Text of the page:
of Complex Behaviors through Automatic Construction of Sensory-motor
Hierarchies, from the proceedings of the Eighth International
Workshop (ML91), 1991.
This paper addresses the issue of continual, incremental development of
behaviors in reactive agents. The reactive agents are neural-network
based and use reinforcement learning techniques.
A continually developing system is one that is constantly capable of
extending its repertoire of behaviors. An agent increases its
repertoire of behaviors in order to increase its performance in and
understanding of its environment. Continual development requires
an unlimited growth potential; that is, it requires a system that can
constantly augment current behaviors with new behaviors, perhaps using
the current ones as a foundation for those that come next. It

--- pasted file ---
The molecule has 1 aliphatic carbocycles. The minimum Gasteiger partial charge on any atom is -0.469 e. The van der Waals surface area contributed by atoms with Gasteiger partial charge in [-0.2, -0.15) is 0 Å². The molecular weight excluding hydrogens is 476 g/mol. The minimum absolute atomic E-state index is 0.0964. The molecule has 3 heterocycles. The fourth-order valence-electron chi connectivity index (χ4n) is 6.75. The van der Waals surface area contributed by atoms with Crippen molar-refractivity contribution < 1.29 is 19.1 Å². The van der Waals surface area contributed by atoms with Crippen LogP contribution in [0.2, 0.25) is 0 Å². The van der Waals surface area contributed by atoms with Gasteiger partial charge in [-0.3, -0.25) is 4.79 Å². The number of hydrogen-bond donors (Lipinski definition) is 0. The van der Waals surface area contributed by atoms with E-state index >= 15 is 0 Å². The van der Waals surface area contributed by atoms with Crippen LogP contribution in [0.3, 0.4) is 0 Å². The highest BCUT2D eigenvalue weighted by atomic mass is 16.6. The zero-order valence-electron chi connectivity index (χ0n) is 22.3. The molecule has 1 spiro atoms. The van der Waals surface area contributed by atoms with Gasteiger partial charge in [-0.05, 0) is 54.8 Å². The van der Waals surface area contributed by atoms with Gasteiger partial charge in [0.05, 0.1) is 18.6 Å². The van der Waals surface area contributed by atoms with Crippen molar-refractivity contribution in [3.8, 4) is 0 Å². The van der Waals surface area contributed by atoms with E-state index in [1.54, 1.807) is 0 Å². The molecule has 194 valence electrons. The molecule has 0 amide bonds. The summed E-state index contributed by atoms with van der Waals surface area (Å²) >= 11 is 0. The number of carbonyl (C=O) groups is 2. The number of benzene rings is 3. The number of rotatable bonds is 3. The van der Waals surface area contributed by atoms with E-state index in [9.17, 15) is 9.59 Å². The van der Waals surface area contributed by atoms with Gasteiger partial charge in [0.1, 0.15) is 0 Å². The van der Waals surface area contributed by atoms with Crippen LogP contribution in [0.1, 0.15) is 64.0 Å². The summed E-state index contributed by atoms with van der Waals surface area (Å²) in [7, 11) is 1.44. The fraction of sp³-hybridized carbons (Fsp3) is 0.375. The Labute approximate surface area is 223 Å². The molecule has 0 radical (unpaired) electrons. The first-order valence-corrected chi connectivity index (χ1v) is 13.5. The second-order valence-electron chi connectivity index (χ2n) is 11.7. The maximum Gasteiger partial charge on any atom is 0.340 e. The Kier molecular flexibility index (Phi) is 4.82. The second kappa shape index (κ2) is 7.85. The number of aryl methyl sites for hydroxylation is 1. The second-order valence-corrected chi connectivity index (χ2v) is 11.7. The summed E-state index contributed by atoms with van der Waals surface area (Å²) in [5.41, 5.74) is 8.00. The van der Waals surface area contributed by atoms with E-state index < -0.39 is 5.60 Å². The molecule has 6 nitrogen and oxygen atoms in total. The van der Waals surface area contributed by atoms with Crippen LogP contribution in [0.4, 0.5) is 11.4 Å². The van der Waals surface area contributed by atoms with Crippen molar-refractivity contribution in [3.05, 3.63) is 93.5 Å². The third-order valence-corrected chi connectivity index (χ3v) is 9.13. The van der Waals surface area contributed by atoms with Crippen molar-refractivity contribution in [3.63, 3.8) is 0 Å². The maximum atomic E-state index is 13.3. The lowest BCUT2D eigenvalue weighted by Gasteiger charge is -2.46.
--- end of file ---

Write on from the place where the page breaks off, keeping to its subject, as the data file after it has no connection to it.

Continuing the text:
also requires a process for organizing behaviors in meaningful ways and
a method for assigning credit properly to sequences of behaviors, where
each behavior may itself be an arbitrarily long sequence.
The solution proposed here is hierarchical and bottom up. I
introduce a new kind of neuron (termed a ''bion''), whose
characteristics permit it to be automatically constructed into
sensory-motor hierarchies as determined by experience. The bion
is being developed to resolve the problems of incremental growth,
temporal history limitation, network organization, and credit
assignment among component behaviors.